Friday, July 24, 2020

McQ's Best Of 1969 Vol 10 - Poptimists & Operatics

To be blunt, after a five year stretch that saw the pop/rock world producing an enormous number of it's most timeless and definitive singles, pop music took a big step backwards in 1969.

Not that the year didn't generate some fantastic pop music, it did, but compared to the years just past, harmonic, tight, concise pop just wasn't where most ambitious musical heads were at in 1969.

But in the wake of Sgt. Pepper's conceptualism, a new idea did emerged, the rock-opera.

And in 1969, two already prominent acts, The Who and The Kinks, took declarative first stabs at the form, with Tommy, and the originally intended for television Arthur (or the Decline of the British Empire).

So for this mix, we focus heavily on those two groundbreaking narrative efforts, as well as some of 1969's other most memorable pop from the likes of The Beatles, The Velvet Underground (who had suddenly decided to get real gentle), and several of the year's best singles acts, ending it all, in the only way a mix dedicated to 1969 should, with the Beatles "Sun King" medley.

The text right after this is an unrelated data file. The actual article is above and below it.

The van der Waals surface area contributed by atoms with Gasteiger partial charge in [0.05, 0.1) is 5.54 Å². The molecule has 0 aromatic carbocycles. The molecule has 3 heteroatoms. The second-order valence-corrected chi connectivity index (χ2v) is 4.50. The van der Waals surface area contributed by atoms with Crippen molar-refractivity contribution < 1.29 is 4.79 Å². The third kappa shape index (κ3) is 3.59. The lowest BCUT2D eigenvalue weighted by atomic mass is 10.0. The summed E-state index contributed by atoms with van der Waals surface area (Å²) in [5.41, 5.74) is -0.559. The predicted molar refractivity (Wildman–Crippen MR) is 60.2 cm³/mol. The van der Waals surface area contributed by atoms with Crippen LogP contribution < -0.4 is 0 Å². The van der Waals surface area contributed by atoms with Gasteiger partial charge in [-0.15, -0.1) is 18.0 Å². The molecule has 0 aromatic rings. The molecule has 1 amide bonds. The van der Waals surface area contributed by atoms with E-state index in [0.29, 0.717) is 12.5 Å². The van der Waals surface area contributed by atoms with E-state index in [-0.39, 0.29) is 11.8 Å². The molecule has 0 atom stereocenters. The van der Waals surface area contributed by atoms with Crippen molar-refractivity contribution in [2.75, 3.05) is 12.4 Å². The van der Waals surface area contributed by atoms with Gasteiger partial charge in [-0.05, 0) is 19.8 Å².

Set 1 (Arthur In Decline)

1. Victoria - The Kinks (3:40)
2. Candy Says - The Velvet Underground (4:04)
3. Marrakesh Express - Crosby, Stills & Nash (2:37)
4. Don't Let Me Down - The Beatles (3:36)
5. Something In The Air - Thunderclap Newman (3:54)
6. Christmas - The Who (4:35)
7. Come and Get It - Badfinger (2:23)
8. Venus - Shocking Blue (3:08)
9. Brainwashed - The Kinks (2:35)
10. What Goes On - The Velvet Underground (4:54)
11. Octopus's Garden - The Beatles (2:51)
12. Crystal Blue Persuasion - Tommy James & The Shondells (4:02)